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Found 8 results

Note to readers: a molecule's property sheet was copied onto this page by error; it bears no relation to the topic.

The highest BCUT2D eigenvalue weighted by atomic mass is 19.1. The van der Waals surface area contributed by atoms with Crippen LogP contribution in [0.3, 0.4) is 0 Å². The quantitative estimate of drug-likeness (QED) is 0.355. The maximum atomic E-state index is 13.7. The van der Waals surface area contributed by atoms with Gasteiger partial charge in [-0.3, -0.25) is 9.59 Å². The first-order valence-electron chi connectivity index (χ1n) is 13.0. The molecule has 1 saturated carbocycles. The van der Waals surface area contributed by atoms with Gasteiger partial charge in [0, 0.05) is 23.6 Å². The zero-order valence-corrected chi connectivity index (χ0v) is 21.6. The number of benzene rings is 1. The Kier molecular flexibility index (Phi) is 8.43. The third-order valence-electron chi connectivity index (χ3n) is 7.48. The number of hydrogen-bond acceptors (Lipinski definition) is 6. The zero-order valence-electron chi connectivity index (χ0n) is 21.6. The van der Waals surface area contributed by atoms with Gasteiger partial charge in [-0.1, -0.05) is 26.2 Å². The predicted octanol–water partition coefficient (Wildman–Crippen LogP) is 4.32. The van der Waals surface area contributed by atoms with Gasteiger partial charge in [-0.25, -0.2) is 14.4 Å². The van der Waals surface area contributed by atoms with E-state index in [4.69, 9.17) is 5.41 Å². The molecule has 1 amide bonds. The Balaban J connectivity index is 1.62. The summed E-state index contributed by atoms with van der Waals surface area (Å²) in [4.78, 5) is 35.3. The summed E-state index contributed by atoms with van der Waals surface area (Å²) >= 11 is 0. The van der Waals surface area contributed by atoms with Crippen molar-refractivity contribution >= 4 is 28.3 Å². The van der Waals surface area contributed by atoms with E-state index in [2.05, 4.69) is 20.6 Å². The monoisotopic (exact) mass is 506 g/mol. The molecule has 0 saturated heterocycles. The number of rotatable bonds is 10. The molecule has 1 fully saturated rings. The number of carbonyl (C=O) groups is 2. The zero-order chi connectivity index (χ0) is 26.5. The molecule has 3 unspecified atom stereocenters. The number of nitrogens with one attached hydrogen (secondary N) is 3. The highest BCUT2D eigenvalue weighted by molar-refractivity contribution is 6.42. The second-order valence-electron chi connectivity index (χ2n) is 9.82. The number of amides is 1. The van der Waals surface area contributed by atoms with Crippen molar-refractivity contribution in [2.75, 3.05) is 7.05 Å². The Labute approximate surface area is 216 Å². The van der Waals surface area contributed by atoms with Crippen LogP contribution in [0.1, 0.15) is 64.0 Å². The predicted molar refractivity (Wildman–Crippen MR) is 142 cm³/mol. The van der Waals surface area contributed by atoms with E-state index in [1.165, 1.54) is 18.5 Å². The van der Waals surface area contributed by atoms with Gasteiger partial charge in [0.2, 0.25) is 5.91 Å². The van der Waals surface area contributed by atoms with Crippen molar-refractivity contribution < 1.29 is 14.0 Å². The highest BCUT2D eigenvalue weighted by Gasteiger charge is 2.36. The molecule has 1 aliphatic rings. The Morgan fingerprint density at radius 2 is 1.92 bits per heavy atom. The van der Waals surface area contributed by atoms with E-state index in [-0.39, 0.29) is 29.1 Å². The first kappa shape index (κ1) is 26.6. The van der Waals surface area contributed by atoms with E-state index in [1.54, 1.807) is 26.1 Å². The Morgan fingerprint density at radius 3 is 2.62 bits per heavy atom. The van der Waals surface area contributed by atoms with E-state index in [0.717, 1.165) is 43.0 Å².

1. After finishing the 2/3 scale guitar build for my daughters I took a little time off to work on other projects. Household carpentry, building a combat robot, etc. But for the past few years I've been wanting to build an acoustic instrument, as that's mostly what I play these days. I play primarily mandolin, and I have several of those as well as a guitar bodied octave mandolin. So I thought, why not fill in the gap and build a mandola! I love the look of guitar bodied octave mandolins, which are becoming more popular. They're generally based on smaller bodied archtop jazz guitars. My octave has a 14" lower bout. And as they look so cool, and as this would be an incredibly rare bird, I thought I'd make the mandola with a sort of pseudo guitar body as well. So, it's 3/4 a shrunken down archtop guitar body with a mandolin style 'open hook' scroll ala the great luthier John Monteleone. Here's a rendering- Some specs on this - Scale length: 17" Body width: Just under 11.5" Body Rib depth: 1.75" Woods - Top: Old Growth Redwood Back & Sides (ribs): Lightly Curly Local Black Cherry Fretboard: Bocote Neck: Laminate of Cherry/Walnut/Flamed Maple/Walnut/Cherry Misc Appointments: Macassar Ebony Here are a few pics of the various woods- The top, freshly joined: The neck blank, all glued up and cleaned up: The rough cut back of local cherry. You can see a little wide curl in it: Beyond that I've cut and thicknessed the sides down to 2mm, cut the headstock angle in the neck blank, and am working on the form to be used for side bending and top/back attachment. Progress will be slow because, well, that's just who I am... And I make no apologies!